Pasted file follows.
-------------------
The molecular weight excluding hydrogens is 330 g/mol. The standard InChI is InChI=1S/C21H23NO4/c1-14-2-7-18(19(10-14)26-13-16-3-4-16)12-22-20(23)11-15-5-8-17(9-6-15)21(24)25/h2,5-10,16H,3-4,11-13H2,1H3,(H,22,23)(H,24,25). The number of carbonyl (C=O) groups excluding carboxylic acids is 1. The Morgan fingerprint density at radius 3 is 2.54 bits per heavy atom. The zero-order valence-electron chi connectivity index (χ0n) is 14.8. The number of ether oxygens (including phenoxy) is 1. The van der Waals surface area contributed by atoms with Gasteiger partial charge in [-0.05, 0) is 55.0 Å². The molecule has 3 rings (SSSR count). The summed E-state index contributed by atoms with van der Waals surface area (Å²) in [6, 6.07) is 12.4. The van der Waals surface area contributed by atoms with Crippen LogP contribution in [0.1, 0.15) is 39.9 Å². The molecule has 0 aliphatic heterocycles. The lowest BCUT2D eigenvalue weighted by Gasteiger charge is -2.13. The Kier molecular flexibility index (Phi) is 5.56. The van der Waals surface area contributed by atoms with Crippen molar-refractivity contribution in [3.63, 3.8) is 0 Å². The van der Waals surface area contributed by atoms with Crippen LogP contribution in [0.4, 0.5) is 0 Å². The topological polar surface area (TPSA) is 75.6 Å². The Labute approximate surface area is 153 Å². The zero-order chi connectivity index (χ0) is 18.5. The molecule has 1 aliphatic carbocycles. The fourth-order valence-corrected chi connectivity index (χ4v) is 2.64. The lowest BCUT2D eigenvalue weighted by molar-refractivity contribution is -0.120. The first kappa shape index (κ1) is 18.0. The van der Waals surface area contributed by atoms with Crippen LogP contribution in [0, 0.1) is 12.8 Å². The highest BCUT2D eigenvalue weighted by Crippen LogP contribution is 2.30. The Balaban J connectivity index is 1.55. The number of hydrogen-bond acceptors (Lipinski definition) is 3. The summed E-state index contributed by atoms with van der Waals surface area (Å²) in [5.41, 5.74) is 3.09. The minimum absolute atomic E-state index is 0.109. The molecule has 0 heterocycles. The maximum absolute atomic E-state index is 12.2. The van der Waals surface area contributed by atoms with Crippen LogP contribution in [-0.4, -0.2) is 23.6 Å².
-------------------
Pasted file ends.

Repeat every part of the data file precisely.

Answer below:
The molecular weight excluding hydrogens is 330 g/mol. The standard InChI is InChI=1S/C21H23NO4/c1-14-2-7-18(19(10-14)26-13-16-3-4-16)12-22-20(23)11-15-5-8-17(9-6-15)21(24)25/h2,5-10,16H,3-4,11-13H2,1H3,(H,22,23)(H,24,25). The number of carbonyl (C=O) groups excluding carboxylic acids is 1. The Morgan fingerprint density at radius 3 is 2.54 bits per heavy atom. The zero-order valence-electron chi connectivity index (χ0n) is 14.8. The number of ether oxygens (including phenoxy) is 1. The van der Waals surface area contributed by atoms with Gasteiger partial charge in [-0.05, 0) is 55.0 Å². The molecule has 3 rings (SSSR count). The summed E-state index contributed by atoms with van der Waals surface area (Å²) in [6, 6.07) is 12.4. The van der Waals surface area contributed by atoms with Crippen LogP contribution in [0.1, 0.15) is 39.9 Å². The molecule has 0 aliphatic heterocycles. The lowest BCUT2D eigenvalue weighted by Gasteiger charge is -2.13. The Kier molecular flexibility index (Phi) is 5.56. The van der Waals surface area contributed by atoms with Crippen molar-refractivity contribution in [3.63, 3.8) is 0 Å². The van der Waals surface area contributed by atoms with Crippen LogP contribution in [0.4, 0.5) is 0 Å². The topological polar surface area (TPSA) is 75.6 Å². The Labute approximate surface area is 153 Å². The zero-order chi connectivity index (χ0) is 18.5. The molecule has 1 aliphatic carbocycles. The fourth-order valence-corrected chi connectivity index (χ4v) is 2.64. The lowest BCUT2D eigenvalue weighted by molar-refractivity contribution is -0.120. The first kappa shape index (κ1) is 18.0. The van der Waals surface area contributed by atoms with Crippen LogP contribution in [0, 0.1) is 12.8 Å². The highest BCUT2D eigenvalue weighted by Crippen LogP contribution is 2.30. The Balaban J connectivity index is 1.55. The number of hydrogen-bond acceptors (Lipinski definition) is 3. The summed E-state index contributed by atoms with van der Waals surface area (Å²) in [5.41, 5.74) is 3.09. The minimum absolute atomic E-state index is 0.109. The molecule has 0 heterocycles. The maximum absolute atomic E-state index is 12.2. The van der Waals surface area contributed by atoms with Crippen LogP contribution in [-0.4, -0.2) is 23.6 Å².